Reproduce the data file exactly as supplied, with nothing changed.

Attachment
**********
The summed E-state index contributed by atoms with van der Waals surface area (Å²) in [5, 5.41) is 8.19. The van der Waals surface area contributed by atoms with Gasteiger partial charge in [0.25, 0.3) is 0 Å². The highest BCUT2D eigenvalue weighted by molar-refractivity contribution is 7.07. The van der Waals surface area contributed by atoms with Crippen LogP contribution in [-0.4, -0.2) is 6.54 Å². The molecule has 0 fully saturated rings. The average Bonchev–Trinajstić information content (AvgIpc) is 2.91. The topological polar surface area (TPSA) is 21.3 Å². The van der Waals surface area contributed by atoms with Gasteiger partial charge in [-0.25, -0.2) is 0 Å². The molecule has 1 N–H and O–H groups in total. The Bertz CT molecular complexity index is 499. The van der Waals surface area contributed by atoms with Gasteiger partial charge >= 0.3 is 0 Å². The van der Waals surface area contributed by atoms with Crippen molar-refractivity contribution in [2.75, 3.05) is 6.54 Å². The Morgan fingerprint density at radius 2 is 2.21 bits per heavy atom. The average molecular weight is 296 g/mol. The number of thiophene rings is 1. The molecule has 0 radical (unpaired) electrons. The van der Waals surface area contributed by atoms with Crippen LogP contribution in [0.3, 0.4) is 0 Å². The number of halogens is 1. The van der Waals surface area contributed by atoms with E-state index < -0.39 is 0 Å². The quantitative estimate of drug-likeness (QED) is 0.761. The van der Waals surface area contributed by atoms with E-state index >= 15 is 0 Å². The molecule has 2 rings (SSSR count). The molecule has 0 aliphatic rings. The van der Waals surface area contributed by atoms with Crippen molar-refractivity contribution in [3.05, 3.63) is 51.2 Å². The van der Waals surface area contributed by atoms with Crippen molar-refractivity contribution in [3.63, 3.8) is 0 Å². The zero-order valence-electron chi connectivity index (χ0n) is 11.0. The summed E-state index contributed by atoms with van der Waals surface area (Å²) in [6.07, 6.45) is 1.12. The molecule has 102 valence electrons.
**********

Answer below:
The summed E-state index contributed by atoms with van der Waals surface area (Å²) in [5, 5.41) is 8.19. The van der Waals surface area contributed by atoms with Gasteiger partial charge in [0.25, 0.3) is 0 Å². The highest BCUT2D eigenvalue weighted by molar-refractivity contribution is 7.07. The van der Waals surface area contributed by atoms with Crippen LogP contribution in [-0.4, -0.2) is 6.54 Å². The molecule has 0 fully saturated rings. The average Bonchev–Trinajstić information content (AvgIpc) is 2.91. The topological polar surface area (TPSA) is 21.3 Å². The van der Waals surface area contributed by atoms with Gasteiger partial charge in [-0.25, -0.2) is 0 Å². The molecule has 1 N–H and O–H groups in total. The Bertz CT molecular complexity index is 499. The van der Waals surface area contributed by atoms with Gasteiger partial charge >= 0.3 is 0 Å². The van der Waals surface area contributed by atoms with Crippen molar-refractivity contribution in [2.75, 3.05) is 6.54 Å². The Morgan fingerprint density at radius 2 is 2.21 bits per heavy atom. The average molecular weight is 296 g/mol. The number of thiophene rings is 1. The molecule has 0 radical (unpaired) electrons. The van der Waals surface area contributed by atoms with Crippen LogP contribution in [0.3, 0.4) is 0 Å². The number of halogens is 1. The van der Waals surface area contributed by atoms with E-state index < -0.39 is 0 Å². The quantitative estimate of drug-likeness (QED) is 0.761. The van der Waals surface area contributed by atoms with E-state index >= 15 is 0 Å². The molecule has 2 rings (SSSR count). The molecule has 0 aliphatic rings. The van der Waals surface area contributed by atoms with Crippen molar-refractivity contribution in [3.05, 3.63) is 51.2 Å². The van der Waals surface area contributed by atoms with Crippen molar-refractivity contribution in [3.63, 3.8) is 0 Å². The zero-order valence-electron chi connectivity index (χ0n) is 11.0. The summed E-state index contributed by atoms with van der Waals surface area (Å²) in [6.07, 6.45) is 1.12. The molecule has 102 valence electrons.